It’s easy for teens to become lost in the world of technology, so it’s important to talk with them about establishing boundaries early on. Helping them create a schedule that includes tech-free zones or limited screen time can help ensure they are getting the necessary breaks from the online world.
Encourage your teens to take a break when needed and remind them it’s okay to unplug from digital devices if they are feeling overwhelmed. Taking regular exercise or engaging in hobbies outside of tech can be helpful for mental health and wellbeing.
Be honest about cyberbullying.
Bullying has made its way to the internet and, unfortunately, creativity put to ill use can cause serious damage. Talk to your teens about cyberbullying, its potential effects, how to recognize it, and how to handle it if they become a target. Let them know that they should not engage with the bullies and that they should, instead, speak with a trusted adult.
We never see the full story online.
It is important for teenagers to understand that the online world and real life are two separate entities. Remind them that the opinions, likes, and attention they receive online don’t always reflect how they would be viewed in person. It’s easy to get caught up in a cycle of comparing oneself to others based on their posted content or follower count; however, this can lead to feelings of inadequacy or low self-esteem. Encourage your teens to develop healthy relationships offline and focus on themselves and their own talents.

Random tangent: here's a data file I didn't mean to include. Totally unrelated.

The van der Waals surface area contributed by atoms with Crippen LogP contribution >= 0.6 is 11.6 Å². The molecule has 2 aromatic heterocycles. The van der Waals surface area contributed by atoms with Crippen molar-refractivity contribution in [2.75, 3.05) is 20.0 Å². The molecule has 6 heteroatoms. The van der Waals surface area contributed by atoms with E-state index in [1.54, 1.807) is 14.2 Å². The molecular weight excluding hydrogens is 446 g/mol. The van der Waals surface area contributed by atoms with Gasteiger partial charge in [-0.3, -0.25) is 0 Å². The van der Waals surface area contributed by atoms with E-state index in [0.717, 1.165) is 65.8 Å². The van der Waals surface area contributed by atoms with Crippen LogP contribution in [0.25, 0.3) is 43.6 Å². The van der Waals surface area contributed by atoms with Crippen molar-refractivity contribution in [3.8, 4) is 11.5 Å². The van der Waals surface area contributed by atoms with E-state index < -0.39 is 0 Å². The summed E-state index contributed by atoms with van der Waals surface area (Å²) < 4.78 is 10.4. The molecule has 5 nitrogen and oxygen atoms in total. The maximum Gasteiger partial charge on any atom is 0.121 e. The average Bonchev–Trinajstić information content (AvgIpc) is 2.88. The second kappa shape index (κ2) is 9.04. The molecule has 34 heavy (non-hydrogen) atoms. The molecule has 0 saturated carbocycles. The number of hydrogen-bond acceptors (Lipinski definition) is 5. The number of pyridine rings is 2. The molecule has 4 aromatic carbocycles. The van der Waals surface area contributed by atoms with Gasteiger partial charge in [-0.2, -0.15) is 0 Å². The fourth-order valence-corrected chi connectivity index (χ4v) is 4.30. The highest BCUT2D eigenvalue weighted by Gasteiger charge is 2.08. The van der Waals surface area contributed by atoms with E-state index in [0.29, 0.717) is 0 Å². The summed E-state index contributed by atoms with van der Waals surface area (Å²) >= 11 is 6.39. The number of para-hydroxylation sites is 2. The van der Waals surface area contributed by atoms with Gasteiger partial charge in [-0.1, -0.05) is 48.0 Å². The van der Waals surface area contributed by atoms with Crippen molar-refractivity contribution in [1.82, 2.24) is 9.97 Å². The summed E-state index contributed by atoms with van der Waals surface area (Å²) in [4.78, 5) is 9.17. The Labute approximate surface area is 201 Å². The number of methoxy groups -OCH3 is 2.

Monitor online activity.
It’s important to check in with your teens about their online activities, as it can be a great way to pick up on signs of trolling or cyberbullying and help address any issues before they become too serious. Additionally, setting ground rules for online behavior can help ensure that your teens are engaging responsibly and respectfully.
Navigating the digital world can be both empowering and challenging for teenagers. As parents, guardians, and educators, it’s essential to guide them toward safe and responsible internet use.
By addressing physical safety concerns, promoting mental health well-being, and encouraging positive engagement with technology, we can help teens harness the full potential of the digital age while staying safe and healthy. In doing so, we equip them with the skills and knowledge needed to thrive.